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Wildlife cameraman Doug Allen and British maritime archaeologist Mensun Bound, who was part of the team which discovered Shackleton’s Endurance, are among speakers at this year’s Shackleton School, which takes place in person this autumn.

Nicknamed the “Indiana Jones of the deep” by Discovery Channel, Bound was among the team on board the SA Agulhas II, which found the wreck of the Endurance in March 2022.

Among his many other expeditions, Bound directed the excavation of the Etruscan 6th-century BC shipwreck off Italy’s Giglio island. It is believed to be the oldest known shipwreck of the Archaic era.

Director of Norway’s Fram Museum Geir Klover will speak about Shackleton and Amundsen, while Kevin Kenny will open the school with an introduction to “The Boss”.

Astrid Furholt will speak about “Finding your South Pole”, and Katherine MacInnes will give a talk on Scott’s fatal Antarctic expedition through the eyes of the women they left behind.

Registration for the school, which runs from October 28th to 30th, is open now and details are downloadable below

Published in Marine Science
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A perimeter measuring 500m is being implemented to aid the protection of Endurance, the ship famously lost in the Antarctic by explorer Ernest Shackleton.

The vessel's position on the Weddell Sea floor was (as Afloat reported) finally identified in March, 107 years after its sinking.

Member states of the Antarctic Treaty have already declared the wreck, which lies in 3,000m of water, a Historic Site and Monument (HSM).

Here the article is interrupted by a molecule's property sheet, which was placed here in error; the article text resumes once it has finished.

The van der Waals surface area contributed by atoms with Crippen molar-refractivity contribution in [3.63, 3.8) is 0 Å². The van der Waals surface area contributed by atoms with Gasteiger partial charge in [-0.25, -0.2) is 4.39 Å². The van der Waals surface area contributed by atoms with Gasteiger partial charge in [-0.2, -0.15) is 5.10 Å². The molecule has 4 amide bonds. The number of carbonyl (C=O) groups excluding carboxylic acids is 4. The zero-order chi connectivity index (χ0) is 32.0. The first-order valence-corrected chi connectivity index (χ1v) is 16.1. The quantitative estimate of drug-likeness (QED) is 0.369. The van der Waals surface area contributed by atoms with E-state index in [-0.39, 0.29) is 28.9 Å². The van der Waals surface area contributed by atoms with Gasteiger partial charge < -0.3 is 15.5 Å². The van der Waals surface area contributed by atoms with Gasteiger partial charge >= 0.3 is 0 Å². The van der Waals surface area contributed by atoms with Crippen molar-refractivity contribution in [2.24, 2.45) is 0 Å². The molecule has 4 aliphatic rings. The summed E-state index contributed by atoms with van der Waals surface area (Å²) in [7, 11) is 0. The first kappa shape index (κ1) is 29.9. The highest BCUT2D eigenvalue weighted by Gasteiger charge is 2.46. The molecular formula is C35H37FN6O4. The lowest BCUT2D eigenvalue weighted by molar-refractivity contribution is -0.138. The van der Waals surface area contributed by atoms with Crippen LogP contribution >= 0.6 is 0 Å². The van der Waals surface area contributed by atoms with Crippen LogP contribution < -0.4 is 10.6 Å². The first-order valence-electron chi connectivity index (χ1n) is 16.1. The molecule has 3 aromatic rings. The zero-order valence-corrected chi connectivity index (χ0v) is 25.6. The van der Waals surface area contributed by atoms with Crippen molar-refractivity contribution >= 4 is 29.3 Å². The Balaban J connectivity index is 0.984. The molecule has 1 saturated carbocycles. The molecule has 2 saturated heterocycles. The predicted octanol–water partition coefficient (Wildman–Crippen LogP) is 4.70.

Now they have asked for a management plan to guide its ongoing conservation.

This will be drawn up by the UK Antarctic Heritage Trust (UKAHT). It will determine the kinds of restrictions and responsibilities that will be placed on anyone who goes near Endurance in the future.

Even now a permit is required to visit the ship says BBC News which has report with videos and images.

Published in Diving

A new expedition to find the wreck of Sir Ernest Shackleton’s Endurance will set sail for Antarctica one month after the centenary of his death.

According to The Irish Times, the Endurance22 Expedition aims to find, survey and film the wreck of Endurance, which sank in the Weddell Sea during the Anglo-Irish explorer’s mission to Antarctica in 1915.

Sea ice trapped the three-masted barquentine for more than 10 months before the crew — including Kerryman Tom Crean — escaped by foot and in lifeboats.

The expedition sets out from Cape Town in South Africa on 5 February. Mission director Mensun Bound said: “We will do everything we can to survey and capture footage of Endurance and to bring the epic tale of her final voyage, and of the leadership, courage and fortitude of her crew, to people around the world.”

This past Tuesday 5 January in Connemara, a group of enthusiasts marked 100 years since Shackleton’s passing with readings, recitations and song, as previously reported on

Published in Historic Boats

The night before Ernest Shackleton died a century ago today (Wed Jan 5) in Antarctica, he wrote in his diary of the “lone star” Sirius which was “hovering gem-like above the bay”.

A group of enthusiasts searched for the same star in the sky above Connemara last night (Tues Jan 4) as they marked 100 years since the explorer’s passing with readings, recitations and song.